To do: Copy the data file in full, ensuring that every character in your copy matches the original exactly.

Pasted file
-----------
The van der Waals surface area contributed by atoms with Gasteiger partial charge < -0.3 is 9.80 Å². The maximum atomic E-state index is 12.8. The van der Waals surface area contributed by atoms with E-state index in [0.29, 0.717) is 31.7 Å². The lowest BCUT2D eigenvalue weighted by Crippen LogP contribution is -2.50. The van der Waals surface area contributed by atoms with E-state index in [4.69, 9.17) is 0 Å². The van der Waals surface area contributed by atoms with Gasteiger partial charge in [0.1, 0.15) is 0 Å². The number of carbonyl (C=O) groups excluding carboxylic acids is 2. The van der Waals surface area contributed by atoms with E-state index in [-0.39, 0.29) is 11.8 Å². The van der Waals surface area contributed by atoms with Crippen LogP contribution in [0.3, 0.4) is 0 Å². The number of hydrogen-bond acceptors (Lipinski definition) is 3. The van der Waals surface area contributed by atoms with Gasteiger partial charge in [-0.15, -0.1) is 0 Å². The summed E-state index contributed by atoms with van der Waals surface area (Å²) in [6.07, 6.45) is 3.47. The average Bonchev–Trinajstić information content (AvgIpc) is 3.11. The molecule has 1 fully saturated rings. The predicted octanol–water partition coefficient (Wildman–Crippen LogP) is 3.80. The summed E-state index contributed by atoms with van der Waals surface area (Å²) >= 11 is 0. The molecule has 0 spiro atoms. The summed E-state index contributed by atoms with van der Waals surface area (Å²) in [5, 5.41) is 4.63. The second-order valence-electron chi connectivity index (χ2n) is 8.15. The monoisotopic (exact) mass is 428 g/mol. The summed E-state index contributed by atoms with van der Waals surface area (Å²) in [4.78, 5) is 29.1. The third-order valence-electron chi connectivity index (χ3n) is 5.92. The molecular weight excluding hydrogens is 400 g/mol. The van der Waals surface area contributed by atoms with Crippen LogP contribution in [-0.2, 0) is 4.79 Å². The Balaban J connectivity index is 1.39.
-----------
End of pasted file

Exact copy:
The van der Waals surface area contributed by atoms with Gasteiger partial charge < -0.3 is 9.80 Å². The maximum atomic E-state index is 12.8. The van der Waals surface area contributed by atoms with E-state index in [0.29, 0.717) is 31.7 Å². The lowest BCUT2D eigenvalue weighted by Crippen LogP contribution is -2.50. The van der Waals surface area contributed by atoms with E-state index in [4.69, 9.17) is 0 Å². The van der Waals surface area contributed by atoms with Gasteiger partial charge in [0.1, 0.15) is 0 Å². The number of carbonyl (C=O) groups excluding carboxylic acids is 2. The van der Waals surface area contributed by atoms with E-state index in [-0.39, 0.29) is 11.8 Å². The van der Waals surface area contributed by atoms with Crippen LogP contribution in [0.3, 0.4) is 0 Å². The number of hydrogen-bond acceptors (Lipinski definition) is 3. The van der Waals surface area contributed by atoms with Gasteiger partial charge in [-0.15, -0.1) is 0 Å². The summed E-state index contributed by atoms with van der Waals surface area (Å²) in [6.07, 6.45) is 3.47. The average Bonchev–Trinajstić information content (AvgIpc) is 3.11. The molecule has 1 fully saturated rings. The predicted octanol–water partition coefficient (Wildman–Crippen LogP) is 3.80. The summed E-state index contributed by atoms with van der Waals surface area (Å²) >= 11 is 0. The molecule has 0 spiro atoms. The summed E-state index contributed by atoms with van der Waals surface area (Å²) in [5, 5.41) is 4.63. The second-order valence-electron chi connectivity index (χ2n) is 8.15. The monoisotopic (exact) mass is 428 g/mol. The summed E-state index contributed by atoms with van der Waals surface area (Å²) in [4.78, 5) is 29.1. The third-order valence-electron chi connectivity index (χ3n) is 5.92. The molecular weight excluding hydrogens is 400 g/mol. The van der Waals surface area contributed by atoms with Crippen LogP contribution in [-0.2, 0) is 4.79 Å². The Balaban J connectivity index is 1.39.